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The Kia ora coo-ee : the magazine for the ANZACS in the Middle East, 1918

Pal O' Mine

Pal O' Mine.

I chose you, not for symmetry of form, beauty or well-bred looks (you had none of these), but for the brand you bore, K.Y. under bar K.Y., sure in the knowledge that you would carry me well, you desert-bred son of a desert-bred data. Light you made of the endless miles of loose sand and the whale back dunes of Sinai, for there are wide areas of "sand" country in that north west corner of New South Wales whence you came. But what of the shade and perfume of golden-blossomed mulga, the silver-leafed boree and pungent-scented Gnelia? What of the tree-fringed lakes, blue as the summer sky, that came into view whea you raced to the top of some pine-capped sandhill, and stood at gaze, your mane and tail flowing in the wind? Was it in search of these that, with ears pricked, you eagerly topped those dunes of Sinai? And was it of regret, that sigh which vibrated your velvet nostrils when you saw only burning sand? I believe so.

Were the journey never so long, and the fodder and water never so short, you would still carry me "on the bib"; distance, drought and days between drinki were your heritage. On lonely patrol or nerve-trying night screen you were company, and ears and eyes to me—aye, and shield to me, too. That night, when we were feeling our way ahead, I seeing nought, you, nosing the air, tense and alert, suddenly swerved and leaped aside just as a spurt of flame stabbed the darkness, and a bullet's breath fanned my cheek.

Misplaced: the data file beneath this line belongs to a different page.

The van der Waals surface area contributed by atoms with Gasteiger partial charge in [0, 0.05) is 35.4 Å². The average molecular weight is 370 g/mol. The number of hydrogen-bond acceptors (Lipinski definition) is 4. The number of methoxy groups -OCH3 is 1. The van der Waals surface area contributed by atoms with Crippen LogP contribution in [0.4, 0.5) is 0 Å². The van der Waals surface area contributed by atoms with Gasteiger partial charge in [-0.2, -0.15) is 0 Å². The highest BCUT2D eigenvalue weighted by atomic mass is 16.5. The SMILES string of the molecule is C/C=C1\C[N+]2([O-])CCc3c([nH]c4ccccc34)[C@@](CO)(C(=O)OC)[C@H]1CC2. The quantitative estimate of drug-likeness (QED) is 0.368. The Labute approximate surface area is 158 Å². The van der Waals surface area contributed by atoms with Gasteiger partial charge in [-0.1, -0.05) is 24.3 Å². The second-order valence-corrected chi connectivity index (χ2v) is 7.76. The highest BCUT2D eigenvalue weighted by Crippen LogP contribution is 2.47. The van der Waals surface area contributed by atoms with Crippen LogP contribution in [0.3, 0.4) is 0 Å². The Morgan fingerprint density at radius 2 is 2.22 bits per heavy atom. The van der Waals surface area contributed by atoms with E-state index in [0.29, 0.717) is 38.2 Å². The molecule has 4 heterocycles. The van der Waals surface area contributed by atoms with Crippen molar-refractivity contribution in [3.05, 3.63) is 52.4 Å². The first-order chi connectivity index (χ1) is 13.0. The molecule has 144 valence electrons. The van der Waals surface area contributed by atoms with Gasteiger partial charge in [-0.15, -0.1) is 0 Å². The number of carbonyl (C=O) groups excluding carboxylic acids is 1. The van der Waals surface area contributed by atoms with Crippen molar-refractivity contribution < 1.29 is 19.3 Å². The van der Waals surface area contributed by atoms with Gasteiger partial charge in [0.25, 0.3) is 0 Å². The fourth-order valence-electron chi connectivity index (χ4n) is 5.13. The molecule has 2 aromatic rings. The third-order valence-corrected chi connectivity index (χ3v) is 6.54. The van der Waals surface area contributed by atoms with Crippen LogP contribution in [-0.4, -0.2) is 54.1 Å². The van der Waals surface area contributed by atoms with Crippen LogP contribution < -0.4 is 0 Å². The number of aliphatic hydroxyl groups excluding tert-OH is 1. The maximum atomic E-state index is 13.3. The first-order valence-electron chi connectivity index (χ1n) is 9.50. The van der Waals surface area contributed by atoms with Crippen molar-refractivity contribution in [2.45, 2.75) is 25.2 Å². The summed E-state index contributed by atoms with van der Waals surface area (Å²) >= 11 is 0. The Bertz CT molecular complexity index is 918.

To the sound of grimmer plaudits than were wont to greet your forefathers, your last race was run, and the goal was reached, Pal O' Mine. Your exile was worth the while for that glorious charge on Beersheba With foam-flecked lips and ears laid flat, you strained to be in the van; and just when it seemed that your patron saint, or mine, was working overtime—"plunk", and with a sob, you pitched and went" West." Mercifully swift the end, for which I commended some Turk's soul to Allah.

Your spirit is surely in that Happy Hunting Ground of Honest Horses, where drought, heat, and "regulation scale for light mobile" are unknown. When I, too, go " West", my spirit shall go on pilgrimage to the Mecca of Loyal Friends; it will cross over the hills of the Mountain-bred, and the treeless haunt of the Plain-bred to a scrub-fringed sandhill whose base rs aflame with Desert Pea blossoms, there to call to your spirit, Pal o' Mine.